The Great Beauty and The Hand Of God star Toni Servillo plays Neopolitan actor and playwright Eduardo Scarpetta in The King Of Laughter (Qui Rido Io), Mario Martone’s latest Venice Film Festival competition premiere. An affectionate, theatrical portrait set in the early 20th century, it culminates in an historic court case, but the build-up is leisurely to a fault.
We first meet Scarpetta when he’s preparing to go on stage. It’s a place where he seems the happiest, if you discount the beds of various female family members. That pretty much sums up the characterization that takes over two hours to repeat. We see that Scarpetta craves the adulation and laughter of the audience, and is having affairs with both his wife’s sister and his wife’s niece. Everyone knows that the resulting children are his, but it’s barely spoken of: he’s known as “Uncle” to the kids. Some are keen to follow in his footsteps; others seem initially rebellious, but will relent.
Martone’s last film, The Mayor Of Rione Sanità, was based on a play by Eduardo De Filippo, and we see him here as a small, angry boy (Aldo Minei), prone to glaring at Scarpetta and storming out of the room. Initially raised in the country, he is devoted to his pet lamb and furious to be returned to his mother, Luisa De Filippo (Christiana Dell’Anna). He is the most sympathetic character in this, partly because he attempts to stand up to his father.
Luisa inspires pity more than anything: she waits for Scarpetta’s visits, grabbing what time she can with him, quietly glowering when he refuses to acknowledge the children as his own in public. Meanwhile wife Rosa (Maria Nazionale) is pressing her husband to make a will that only includes their children. Figuring out the exact nature of all their relationships has a certain fascination, but it’s not exactly entertaining. The dialogue feels mannered and Scarpetta’s actions are so selfish and pompous they become irritating.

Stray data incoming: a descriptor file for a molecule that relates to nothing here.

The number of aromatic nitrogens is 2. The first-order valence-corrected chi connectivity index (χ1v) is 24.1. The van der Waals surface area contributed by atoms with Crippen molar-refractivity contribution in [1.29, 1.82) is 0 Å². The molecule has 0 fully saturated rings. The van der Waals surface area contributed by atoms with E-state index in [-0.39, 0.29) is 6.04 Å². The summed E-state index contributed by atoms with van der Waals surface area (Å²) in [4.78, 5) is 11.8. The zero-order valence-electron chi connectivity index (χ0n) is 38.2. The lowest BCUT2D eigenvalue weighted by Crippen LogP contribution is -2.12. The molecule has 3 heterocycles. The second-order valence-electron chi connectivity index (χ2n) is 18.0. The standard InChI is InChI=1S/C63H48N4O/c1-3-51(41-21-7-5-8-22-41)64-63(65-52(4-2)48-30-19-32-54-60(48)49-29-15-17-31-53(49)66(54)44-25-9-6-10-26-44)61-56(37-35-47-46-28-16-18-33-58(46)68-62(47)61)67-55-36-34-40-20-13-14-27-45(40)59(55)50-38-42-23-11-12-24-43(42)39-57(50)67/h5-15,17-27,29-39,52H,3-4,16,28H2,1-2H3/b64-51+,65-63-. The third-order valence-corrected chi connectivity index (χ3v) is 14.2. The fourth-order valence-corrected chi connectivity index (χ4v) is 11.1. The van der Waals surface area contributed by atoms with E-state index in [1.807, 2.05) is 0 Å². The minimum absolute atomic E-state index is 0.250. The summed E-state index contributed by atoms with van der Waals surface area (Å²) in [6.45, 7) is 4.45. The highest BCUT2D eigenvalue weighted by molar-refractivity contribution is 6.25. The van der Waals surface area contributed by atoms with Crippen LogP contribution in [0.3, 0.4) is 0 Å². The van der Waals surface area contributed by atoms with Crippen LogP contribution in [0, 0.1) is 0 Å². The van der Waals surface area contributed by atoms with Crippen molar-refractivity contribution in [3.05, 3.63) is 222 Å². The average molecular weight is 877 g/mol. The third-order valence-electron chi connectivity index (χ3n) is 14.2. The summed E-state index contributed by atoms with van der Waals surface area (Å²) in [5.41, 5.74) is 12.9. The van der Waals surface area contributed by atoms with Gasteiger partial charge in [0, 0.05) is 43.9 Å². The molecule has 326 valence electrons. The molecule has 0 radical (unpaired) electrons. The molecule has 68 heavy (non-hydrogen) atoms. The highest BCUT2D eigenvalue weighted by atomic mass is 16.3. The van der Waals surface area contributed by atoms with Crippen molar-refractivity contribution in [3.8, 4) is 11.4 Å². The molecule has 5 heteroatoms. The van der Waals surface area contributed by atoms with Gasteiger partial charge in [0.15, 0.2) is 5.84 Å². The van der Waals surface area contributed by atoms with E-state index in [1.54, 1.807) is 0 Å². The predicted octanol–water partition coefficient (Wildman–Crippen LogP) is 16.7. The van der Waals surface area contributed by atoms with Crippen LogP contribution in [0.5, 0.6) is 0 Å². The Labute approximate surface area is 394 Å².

One of the most nuanced scenes sees Scarpetta meeting celebrated poet Gabriele D’Annunzio (Paolo Pierobon), who has penned a tragedy called The Daughter Of Iorio. Faced with a public figure who is taken more seriously than himself, Scarpetta suddenly becomes more subservient, flattering D’Annunzio as he begs him to give a parody his blessing. The poet, meanwhile, is hard to impress, sneering through his mustache in his castle, while thunder crashes and an orgy awaits him upstairs — literally a horny devil. There’s an intriguing parallel between D’Annunzio’s open permissiveness and Scarpetta’s semi-secret hareem: Scarpetta later expresses a desire to be seen as a loving family man rather than the whore-mongering poet, but the latter’s approach seems more honest to modern eyes.
The next most engaging scene is in the courtroom, as an effervescent Servillo booms and boasts around the de facto stage. But this scene is also welcome because it signals the end of a film with a fatally indulgent pace — and an ironic lack of wit.
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